Monitoring home energy consumption

Power monitoring and home automation systems are coming to mainstream consumers. The New York Times covers the latest technologies (annoying login required) that improve and monitor energy efficiency in the home. As energy use and costs continue to increase, companies are popping up to offer cheaper solutions that will help consumers monitor energy usage, and decrease it simultaneously. Companies like Zigbee offer wireless protocols to track usage, and “smart metering” systems can communicate with appliances to reduce unnecessary energy usage.

Home automation systems can be set up to control a single system, such as a home theater, or multiple systems throughout a home, like audio, lighting, and temperature. Control4 offers controllers that will allow consumers to regulate their lighting, blinds, and temperature in their homes. Smart meters such as Echelon’s NES system offers users some great features, such as the ability to provide automated reads of electric and gas meters, and enabling load shedding during peak consumption periods, by controlling appliances like air conditioners and water heaters. By allowing the consumers to determine and control how much energy they use, they can successfully reduce their energy consumption levels a significant amount, but whether it’s worth the cost of investment remains to be seen. Although the prices of home automation systems have dropped from over $30,000 to about $5,000, it’s still much more than most consumers can afford.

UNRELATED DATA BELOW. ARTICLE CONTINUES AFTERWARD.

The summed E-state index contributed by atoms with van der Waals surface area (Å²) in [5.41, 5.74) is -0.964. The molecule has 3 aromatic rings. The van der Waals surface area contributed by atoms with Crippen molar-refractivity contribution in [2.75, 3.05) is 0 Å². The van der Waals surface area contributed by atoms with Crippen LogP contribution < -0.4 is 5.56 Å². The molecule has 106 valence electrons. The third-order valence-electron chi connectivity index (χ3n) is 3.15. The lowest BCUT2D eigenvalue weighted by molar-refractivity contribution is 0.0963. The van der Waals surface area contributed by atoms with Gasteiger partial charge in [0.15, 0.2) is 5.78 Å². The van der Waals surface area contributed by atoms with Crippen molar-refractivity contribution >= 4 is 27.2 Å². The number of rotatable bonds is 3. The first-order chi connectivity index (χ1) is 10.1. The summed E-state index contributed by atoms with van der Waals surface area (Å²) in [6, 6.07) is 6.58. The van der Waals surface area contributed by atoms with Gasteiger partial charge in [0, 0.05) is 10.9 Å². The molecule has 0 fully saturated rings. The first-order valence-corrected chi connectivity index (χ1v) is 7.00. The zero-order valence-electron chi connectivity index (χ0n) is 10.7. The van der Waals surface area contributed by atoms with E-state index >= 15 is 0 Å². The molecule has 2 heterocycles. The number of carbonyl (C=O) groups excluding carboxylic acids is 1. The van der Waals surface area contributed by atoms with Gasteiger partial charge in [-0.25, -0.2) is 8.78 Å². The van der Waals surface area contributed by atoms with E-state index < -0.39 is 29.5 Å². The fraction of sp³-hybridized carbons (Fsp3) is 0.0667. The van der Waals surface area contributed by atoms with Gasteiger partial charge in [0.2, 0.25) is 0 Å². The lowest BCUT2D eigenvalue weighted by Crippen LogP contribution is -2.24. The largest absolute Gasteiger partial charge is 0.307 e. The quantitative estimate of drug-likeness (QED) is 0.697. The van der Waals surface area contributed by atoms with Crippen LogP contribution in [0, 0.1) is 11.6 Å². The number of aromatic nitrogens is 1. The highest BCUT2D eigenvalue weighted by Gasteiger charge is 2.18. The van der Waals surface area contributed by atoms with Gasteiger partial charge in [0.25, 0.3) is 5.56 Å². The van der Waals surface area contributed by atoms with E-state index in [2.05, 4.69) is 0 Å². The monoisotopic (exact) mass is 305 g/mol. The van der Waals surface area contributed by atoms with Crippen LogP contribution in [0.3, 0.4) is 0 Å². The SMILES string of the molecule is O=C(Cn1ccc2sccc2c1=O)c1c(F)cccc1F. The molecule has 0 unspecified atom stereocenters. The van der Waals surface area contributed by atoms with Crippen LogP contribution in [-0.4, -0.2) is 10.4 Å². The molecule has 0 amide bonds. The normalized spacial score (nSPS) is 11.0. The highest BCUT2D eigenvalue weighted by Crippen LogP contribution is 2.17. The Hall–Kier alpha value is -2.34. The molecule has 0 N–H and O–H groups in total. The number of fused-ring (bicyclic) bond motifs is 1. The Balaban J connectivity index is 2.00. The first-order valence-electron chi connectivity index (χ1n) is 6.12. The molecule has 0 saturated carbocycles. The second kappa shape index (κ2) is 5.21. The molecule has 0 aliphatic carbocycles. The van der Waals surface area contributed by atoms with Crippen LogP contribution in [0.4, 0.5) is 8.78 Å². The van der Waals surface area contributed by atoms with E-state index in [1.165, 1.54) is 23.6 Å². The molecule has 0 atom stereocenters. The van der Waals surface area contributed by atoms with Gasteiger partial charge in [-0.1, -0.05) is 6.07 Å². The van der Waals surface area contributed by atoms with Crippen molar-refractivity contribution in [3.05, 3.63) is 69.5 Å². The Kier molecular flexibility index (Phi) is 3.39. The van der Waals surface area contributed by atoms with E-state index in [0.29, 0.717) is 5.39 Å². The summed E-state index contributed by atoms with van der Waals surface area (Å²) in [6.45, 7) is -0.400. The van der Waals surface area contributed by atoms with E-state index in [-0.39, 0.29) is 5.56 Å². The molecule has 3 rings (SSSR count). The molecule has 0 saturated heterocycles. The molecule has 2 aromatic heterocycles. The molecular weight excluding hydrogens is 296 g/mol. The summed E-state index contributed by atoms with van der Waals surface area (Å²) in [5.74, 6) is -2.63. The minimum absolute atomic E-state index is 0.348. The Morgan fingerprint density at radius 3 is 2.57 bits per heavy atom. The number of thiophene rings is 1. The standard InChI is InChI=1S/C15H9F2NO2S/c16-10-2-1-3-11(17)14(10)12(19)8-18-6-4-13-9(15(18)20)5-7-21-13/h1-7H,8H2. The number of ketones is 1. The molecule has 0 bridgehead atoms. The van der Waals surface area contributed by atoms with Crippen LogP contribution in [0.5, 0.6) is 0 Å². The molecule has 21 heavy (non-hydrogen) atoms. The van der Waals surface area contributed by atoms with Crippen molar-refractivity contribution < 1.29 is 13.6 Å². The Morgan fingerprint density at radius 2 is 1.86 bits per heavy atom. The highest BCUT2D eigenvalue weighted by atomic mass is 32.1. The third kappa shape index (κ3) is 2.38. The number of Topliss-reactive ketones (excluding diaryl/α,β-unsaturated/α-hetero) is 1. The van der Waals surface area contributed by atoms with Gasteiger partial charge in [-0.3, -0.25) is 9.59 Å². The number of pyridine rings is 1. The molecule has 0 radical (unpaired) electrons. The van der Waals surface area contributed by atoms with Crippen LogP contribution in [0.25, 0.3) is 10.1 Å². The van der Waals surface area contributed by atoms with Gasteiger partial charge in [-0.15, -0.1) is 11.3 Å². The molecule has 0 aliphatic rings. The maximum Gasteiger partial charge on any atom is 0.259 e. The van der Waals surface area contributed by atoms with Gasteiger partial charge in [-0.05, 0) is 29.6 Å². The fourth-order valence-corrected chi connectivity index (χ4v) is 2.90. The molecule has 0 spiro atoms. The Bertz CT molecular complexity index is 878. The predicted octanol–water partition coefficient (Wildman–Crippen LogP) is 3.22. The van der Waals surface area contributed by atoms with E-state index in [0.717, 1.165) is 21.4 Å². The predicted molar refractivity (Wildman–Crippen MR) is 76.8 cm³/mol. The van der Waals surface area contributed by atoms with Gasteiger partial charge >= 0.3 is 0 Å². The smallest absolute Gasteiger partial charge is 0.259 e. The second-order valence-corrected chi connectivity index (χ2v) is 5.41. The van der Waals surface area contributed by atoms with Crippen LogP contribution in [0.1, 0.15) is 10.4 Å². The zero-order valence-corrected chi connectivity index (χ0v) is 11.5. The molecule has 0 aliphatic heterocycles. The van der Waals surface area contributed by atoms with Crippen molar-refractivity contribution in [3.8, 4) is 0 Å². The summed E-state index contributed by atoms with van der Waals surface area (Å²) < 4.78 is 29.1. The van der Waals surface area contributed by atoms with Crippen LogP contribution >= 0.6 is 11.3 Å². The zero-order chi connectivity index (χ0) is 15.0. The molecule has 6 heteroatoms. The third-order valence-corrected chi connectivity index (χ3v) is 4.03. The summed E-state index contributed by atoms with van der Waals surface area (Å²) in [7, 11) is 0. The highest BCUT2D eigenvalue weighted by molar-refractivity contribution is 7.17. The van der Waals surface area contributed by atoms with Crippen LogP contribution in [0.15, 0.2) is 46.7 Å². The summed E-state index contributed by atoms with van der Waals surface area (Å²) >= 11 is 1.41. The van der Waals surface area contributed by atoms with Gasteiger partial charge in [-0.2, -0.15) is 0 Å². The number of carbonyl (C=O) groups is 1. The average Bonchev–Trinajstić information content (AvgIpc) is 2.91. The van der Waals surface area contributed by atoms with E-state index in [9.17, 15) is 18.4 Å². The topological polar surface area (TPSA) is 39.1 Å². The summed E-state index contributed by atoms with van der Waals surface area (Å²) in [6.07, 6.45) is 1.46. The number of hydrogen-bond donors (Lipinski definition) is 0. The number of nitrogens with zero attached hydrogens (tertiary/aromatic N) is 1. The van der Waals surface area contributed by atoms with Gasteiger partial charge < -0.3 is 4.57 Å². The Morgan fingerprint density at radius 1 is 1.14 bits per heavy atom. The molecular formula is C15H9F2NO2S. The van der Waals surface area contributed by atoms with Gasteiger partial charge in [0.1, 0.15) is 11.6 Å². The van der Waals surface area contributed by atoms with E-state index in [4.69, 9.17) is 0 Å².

We’ve covered home automation tools before. We like them because they’re still way more affordable than the offerings available, and the technology is more transparent. If you’ve got a creative and cheap solution to monitoring energy consumption, we’d love to hear it.

[via Waxy]

IR controlled relays

If you’re thinking of building some DIY home automation, this looks like an interesting idea. At the heart is a PIC16F84 that decodes IR signals and controls six outputs – in this case, relays to activate various appliances. The PIC is dirt cheap – if you get a deal on some relays you should be able to build a small local IR HA system for $30… This might be just the thing for my office. It’s cheap enough that it probably wouldn’t walk off.


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